Not for one minute do we think that this is a simple and straightforward change, either for manufacturers or retailers. There are decades of legacy to deal with, not to mention legal and organisational challenges, skills gaps, training, communications and clearly, investment. Not to mention a potential repurposing of physical sites in some cases. But it is possible.
We know it’s possible because some manufacturers have already moved part of the way there for fleet sales. In fact, I’d argue that those who already sell fleet vehicles in a direct sales model are in a prime position to quickly move to direct omni-channel sales (both for fleet and retail), because whilst the digital work to do this is significant, it is dwarfed by the organisational and business transformation challenges that underpin direct selling. And in these cases where manufacturers have made that move already, much of that has been completed.
We also know it’s possible, because many other brands and industries (some just as, or even more, complex) have totally re-invented the way they sell and serve customers. If they hadn’t, they would have ceased to exist.
Other Industry Transformations
If I go back twenty years, I can remember working with the digital team at Argos, building the UK’s first Click and Collect proposition. Before it was developed, was not a universally liked strategy within the company. Some people within the organisation, from Store Managers to some Head Office Senior Managers, didn’t think that customers would buy that way; essentially reserving an item and then jumping in the car or on the bus and going to pick it up. “Why wouldn’t someone just have it delivered”, was a common refrain! But the decision makers at Argos had a strong vision, founded on what they knew their customers wanted (they wanted to avoid the frustration of turning up in store to find their items out of stock). And whilst Argos may have been first, it’s now industry standard today – in fact it’s almost unthinkable for brands today not to do it! It was an extremely complex business transformation which far outweighed the digital challenge. It was very different to what anyone else was doing at the time and it was a huge cultural challenge (both at Head Office and in stores). But we knew from talking to customers, that there was significant demand for it And it was, quite literally, an overnight success.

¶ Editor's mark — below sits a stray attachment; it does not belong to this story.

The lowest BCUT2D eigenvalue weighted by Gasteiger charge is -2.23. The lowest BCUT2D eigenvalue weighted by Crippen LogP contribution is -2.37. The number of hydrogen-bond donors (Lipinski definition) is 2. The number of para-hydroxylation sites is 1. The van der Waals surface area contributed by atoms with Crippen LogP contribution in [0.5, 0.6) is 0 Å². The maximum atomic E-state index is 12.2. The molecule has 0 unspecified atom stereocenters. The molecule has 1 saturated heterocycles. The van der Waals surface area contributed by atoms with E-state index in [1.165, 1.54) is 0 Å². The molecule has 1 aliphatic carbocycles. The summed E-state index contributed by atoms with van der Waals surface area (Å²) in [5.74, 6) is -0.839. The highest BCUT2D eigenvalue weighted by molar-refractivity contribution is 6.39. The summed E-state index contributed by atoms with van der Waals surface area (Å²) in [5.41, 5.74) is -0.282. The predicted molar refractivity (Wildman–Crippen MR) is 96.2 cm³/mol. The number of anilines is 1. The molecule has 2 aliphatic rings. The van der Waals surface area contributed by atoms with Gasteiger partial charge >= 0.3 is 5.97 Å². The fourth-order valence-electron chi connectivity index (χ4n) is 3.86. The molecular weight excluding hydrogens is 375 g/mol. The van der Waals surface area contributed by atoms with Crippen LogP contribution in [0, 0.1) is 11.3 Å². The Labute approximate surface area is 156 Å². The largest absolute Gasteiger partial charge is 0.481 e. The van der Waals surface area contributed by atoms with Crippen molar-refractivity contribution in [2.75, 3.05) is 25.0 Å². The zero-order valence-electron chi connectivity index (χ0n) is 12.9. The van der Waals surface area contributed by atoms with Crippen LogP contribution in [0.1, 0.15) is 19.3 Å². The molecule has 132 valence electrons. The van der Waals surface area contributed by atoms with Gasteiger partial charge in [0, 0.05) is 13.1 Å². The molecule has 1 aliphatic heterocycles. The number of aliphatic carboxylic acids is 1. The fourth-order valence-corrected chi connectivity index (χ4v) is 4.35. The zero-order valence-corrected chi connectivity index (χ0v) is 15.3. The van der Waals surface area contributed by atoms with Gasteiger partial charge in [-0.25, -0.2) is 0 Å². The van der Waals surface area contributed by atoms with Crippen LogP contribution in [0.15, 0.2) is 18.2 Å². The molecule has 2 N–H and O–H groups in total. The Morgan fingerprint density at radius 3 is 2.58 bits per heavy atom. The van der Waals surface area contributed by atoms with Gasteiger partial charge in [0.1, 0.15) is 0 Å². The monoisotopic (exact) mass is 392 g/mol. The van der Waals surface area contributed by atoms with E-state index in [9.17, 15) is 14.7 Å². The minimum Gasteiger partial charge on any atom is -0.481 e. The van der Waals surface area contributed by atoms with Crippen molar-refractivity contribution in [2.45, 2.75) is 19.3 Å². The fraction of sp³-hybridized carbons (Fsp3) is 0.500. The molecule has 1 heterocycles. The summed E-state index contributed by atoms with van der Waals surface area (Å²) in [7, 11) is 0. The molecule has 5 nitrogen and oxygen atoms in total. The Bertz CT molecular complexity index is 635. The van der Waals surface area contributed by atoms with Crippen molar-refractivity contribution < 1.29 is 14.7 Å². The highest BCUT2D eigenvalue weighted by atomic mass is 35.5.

Best Of Both Worlds
As we circle back to today and the challenge our industry faces, it’s important to remember that this isn’t about online selling versus traditional retail sales. It’s about combining the best of both worlds to deliver a truly outstanding omni-channel customer proposition. It’s what many customers have wanted, and what we believe many will now demand. And it absolutely can be done.